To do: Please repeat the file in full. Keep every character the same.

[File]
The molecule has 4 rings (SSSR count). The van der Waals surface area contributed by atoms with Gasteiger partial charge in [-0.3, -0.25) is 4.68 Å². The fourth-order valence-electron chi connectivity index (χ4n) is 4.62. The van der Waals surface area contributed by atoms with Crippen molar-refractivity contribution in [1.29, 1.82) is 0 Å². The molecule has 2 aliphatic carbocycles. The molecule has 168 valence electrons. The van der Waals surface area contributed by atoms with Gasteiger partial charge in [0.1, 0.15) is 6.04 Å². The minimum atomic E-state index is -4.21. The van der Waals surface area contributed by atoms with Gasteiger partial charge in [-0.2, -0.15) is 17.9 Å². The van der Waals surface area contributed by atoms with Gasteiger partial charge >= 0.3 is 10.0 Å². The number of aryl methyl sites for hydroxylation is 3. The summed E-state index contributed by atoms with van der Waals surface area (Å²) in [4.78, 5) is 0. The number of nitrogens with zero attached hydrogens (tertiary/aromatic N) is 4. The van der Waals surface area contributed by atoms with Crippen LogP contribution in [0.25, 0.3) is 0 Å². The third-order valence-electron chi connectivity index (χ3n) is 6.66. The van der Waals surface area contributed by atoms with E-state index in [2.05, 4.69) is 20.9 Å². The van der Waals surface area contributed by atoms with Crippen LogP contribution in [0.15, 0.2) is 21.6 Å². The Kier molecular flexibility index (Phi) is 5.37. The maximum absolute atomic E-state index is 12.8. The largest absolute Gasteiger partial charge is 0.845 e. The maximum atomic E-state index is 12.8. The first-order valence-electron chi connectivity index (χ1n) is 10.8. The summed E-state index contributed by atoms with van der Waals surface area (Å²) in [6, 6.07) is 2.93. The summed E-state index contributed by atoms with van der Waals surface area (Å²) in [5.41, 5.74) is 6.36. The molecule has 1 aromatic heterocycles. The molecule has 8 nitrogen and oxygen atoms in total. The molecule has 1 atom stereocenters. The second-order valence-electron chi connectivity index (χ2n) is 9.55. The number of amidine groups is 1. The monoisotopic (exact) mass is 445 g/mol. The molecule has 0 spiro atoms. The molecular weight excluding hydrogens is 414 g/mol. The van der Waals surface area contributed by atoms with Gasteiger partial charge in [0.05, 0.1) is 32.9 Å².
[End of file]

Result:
The molecule has 4 rings (SSSR count). The van der Waals surface area contributed by atoms with Gasteiger partial charge in [-0.3, -0.25) is 4.68 Å². The fourth-order valence-electron chi connectivity index (χ4n) is 4.62. The van der Waals surface area contributed by atoms with Crippen molar-refractivity contribution in [1.29, 1.82) is 0 Å². The molecule has 2 aliphatic carbocycles. The molecule has 168 valence electrons. The van der Waals surface area contributed by atoms with Gasteiger partial charge in [0.1, 0.15) is 6.04 Å². The minimum atomic E-state index is -4.21. The van der Waals surface area contributed by atoms with Gasteiger partial charge in [-0.2, -0.15) is 17.9 Å². The van der Waals surface area contributed by atoms with Gasteiger partial charge >= 0.3 is 10.0 Å². The number of aryl methyl sites for hydroxylation is 3. The summed E-state index contributed by atoms with van der Waals surface area (Å²) in [4.78, 5) is 0. The number of nitrogens with zero attached hydrogens (tertiary/aromatic N) is 4. The van der Waals surface area contributed by atoms with Crippen LogP contribution in [0.25, 0.3) is 0 Å². The third-order valence-electron chi connectivity index (χ3n) is 6.66. The van der Waals surface area contributed by atoms with E-state index in [2.05, 4.69) is 20.9 Å². The van der Waals surface area contributed by atoms with Crippen LogP contribution in [0.15, 0.2) is 21.6 Å². The Kier molecular flexibility index (Phi) is 5.37. The maximum absolute atomic E-state index is 12.8. The largest absolute Gasteiger partial charge is 0.845 e. The maximum atomic E-state index is 12.8. The first-order valence-electron chi connectivity index (χ1n) is 10.8. The summed E-state index contributed by atoms with van der Waals surface area (Å²) in [6, 6.07) is 2.93. The summed E-state index contributed by atoms with van der Waals surface area (Å²) in [5.41, 5.74) is 6.36. The molecule has 1 aromatic heterocycles. The molecule has 8 nitrogen and oxygen atoms in total. The molecule has 1 atom stereocenters. The second-order valence-electron chi connectivity index (χ2n) is 9.55. The number of amidine groups is 1. The monoisotopic (exact) mass is 445 g/mol. The molecule has 0 spiro atoms. The molecular weight excluding hydrogens is 414 g/mol. The van der Waals surface area contributed by atoms with Gasteiger partial charge in [0.05, 0.1) is 32.9 Å².